Included in the all-star line-up were Pink Floyd, reunited with former bassist/vocalist/lyricist Roger Waters for the first time in over 24 years. With the death of pianist/keyboardist/backing vocalist Richard Wright in 2008, Live 8 became the final time the four members of the band's best known, "classic" lineup performed together in concert; the band dedicated "Wish You Were Here" to their absent former member Syd Barrett, who died in 2006. The final event called Edinburgh 50,000 - The Final Push was held at Murrayfield Stadium in Edinburgh, Scotland on 6 July 2005, it featured further performances from some of the artists from the other concerts, was the closest of the eleven to the actual location of the G8 summit. 31 May 2005: Official announcement of the Live 8 concerts by Bob Geldof. 1 June 2005: Geldof calls for a million people to descend upon Edinburgh in a "Long Walk to Justice", on 6 July, the first day of the G8 summit at Gleneagles. Geldof is criticised by Lothian and Borders Police chief constable Ian Dickenson for encouraging such a large crowd to assemble in Edinburgh with such little notice and no consultation with local authorities about how to accommodate so many people.
3 June 2005: British Chancellor Gordon Brown announces that VAT will be waived on the cost of the London concert. He estimates that this will save the organisers £500,000, he supported Geldof's call for a peaceful protest rally in Scotland. 6 June 2005: Text lottery launches in the UK for tickets for the London concert. 1.5 million text messages are received in the first day. 7 June 2005: Midge Ure announces a concert to be held in Murrayfield Stadium in Edinburgh, Scotland on 6 July as the climax to the proposed rally. 11 June 2005: G8 finance ministers agree to cancel the debt owed by 18 of the poorest countries. 14 June 2005: eBay announces that they will block the selling-on of tickets after Geldof calls on the public to rally against the internet auction site. 15 June 2005: Peter Gabriel announces he will organise a sixth simultaneous Live 8 concert dubbed "Africa Calling" featuring all African artists, to counter criticisms that most performers announced to date are white. The event is to be held on 2 July.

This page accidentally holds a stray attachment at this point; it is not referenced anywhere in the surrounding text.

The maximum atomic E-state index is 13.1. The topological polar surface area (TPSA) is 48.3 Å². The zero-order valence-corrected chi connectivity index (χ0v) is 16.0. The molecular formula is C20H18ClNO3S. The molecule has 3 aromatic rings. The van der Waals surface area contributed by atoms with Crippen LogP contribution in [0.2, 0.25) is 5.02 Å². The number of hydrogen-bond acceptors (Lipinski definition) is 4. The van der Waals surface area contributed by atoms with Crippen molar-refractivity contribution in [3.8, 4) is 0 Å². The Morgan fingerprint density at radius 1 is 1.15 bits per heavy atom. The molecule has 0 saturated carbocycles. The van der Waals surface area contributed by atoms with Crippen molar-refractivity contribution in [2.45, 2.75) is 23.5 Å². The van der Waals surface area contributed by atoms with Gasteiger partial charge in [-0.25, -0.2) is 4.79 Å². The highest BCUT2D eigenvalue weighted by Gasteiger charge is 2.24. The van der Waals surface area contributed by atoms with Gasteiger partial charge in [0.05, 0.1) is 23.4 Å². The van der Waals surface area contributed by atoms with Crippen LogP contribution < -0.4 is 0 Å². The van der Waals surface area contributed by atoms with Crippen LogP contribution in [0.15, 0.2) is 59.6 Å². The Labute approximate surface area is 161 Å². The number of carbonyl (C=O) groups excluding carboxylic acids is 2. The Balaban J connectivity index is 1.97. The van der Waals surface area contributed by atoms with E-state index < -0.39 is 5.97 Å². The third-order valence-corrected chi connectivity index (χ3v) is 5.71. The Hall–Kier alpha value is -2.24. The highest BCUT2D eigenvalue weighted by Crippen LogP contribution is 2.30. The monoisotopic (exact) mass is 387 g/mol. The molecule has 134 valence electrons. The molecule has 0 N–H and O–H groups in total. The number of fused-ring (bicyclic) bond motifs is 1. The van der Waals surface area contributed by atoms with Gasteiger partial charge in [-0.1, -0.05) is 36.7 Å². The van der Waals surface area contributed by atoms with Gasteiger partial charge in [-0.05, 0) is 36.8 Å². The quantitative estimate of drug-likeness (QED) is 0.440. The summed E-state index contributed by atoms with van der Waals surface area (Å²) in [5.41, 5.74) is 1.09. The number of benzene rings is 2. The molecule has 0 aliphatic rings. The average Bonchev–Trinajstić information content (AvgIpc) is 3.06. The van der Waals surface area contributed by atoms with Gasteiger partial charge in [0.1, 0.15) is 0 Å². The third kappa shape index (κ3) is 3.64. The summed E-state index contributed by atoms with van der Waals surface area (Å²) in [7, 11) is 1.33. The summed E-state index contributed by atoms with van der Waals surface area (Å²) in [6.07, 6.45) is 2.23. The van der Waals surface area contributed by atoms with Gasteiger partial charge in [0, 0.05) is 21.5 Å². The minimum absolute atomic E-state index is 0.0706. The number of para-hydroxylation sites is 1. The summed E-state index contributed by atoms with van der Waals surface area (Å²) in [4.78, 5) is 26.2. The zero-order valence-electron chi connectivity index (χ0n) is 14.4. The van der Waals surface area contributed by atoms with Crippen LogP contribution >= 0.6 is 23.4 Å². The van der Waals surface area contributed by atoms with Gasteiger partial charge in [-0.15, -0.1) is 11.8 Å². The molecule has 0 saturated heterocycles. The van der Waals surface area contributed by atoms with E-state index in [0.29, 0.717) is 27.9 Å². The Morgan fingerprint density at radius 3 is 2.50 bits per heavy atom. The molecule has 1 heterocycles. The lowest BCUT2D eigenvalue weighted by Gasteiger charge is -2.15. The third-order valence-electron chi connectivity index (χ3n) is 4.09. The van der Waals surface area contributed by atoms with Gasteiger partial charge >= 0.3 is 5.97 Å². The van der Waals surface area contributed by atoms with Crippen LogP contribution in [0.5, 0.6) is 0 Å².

Gabriel, British Indian drummer Johnny Kalsi and actress Angelina Jolie will host the event, which will feature performances by African performers Maryam Mursal, Salif Keita, Thomas Mapfumo and Youssou N'Dour. 16 June 2005: Geldof announces three more concerts for 2 July, to be held in Johannesburg, South Africa. 17 June 2005: The Live 8 List, a petition to the G8 leaders, launches. 21 June 2005: "Live 8 Canada" announced. Acts include Bryan Adams, Barenaked Ladies, more; the even
Robert Frederick Zenon Geldof, is an Irish singer-songwriter, political activist and occasional actor. He rose to prominence as the lead singer of the Irish rock band The Boomtown Rats in the late 1970s and early 1980s, alongside the punk rock movement; the band had Number One hits with his compositions "Rat Trap" and "I Don't Like Mondays". Geldof co-wrote "Do They Know It's Christmas?", one of the best-selling singles of all time, starred in Pink Floyd's 1982 film Pink Floyd – The Wall as "Pink". Geldof is recognised for his activism anti-poverty efforts concerning Africa. In 1984 he and Midge Ure founded the charity supergroup Band Aid to raise money for famine relief in Ethiopia, they went on to organise the charity super-concert Live Aid the following year and the Live 8 concerts in 2005. Geldof serves as an adviser to the ONE Campaign, founded by fellow Irishman Bono, is a member of the Africa Progress Panel, a group of ten distinguished individuals who advocate at the highest levels for equitable and sustainable development in Africa.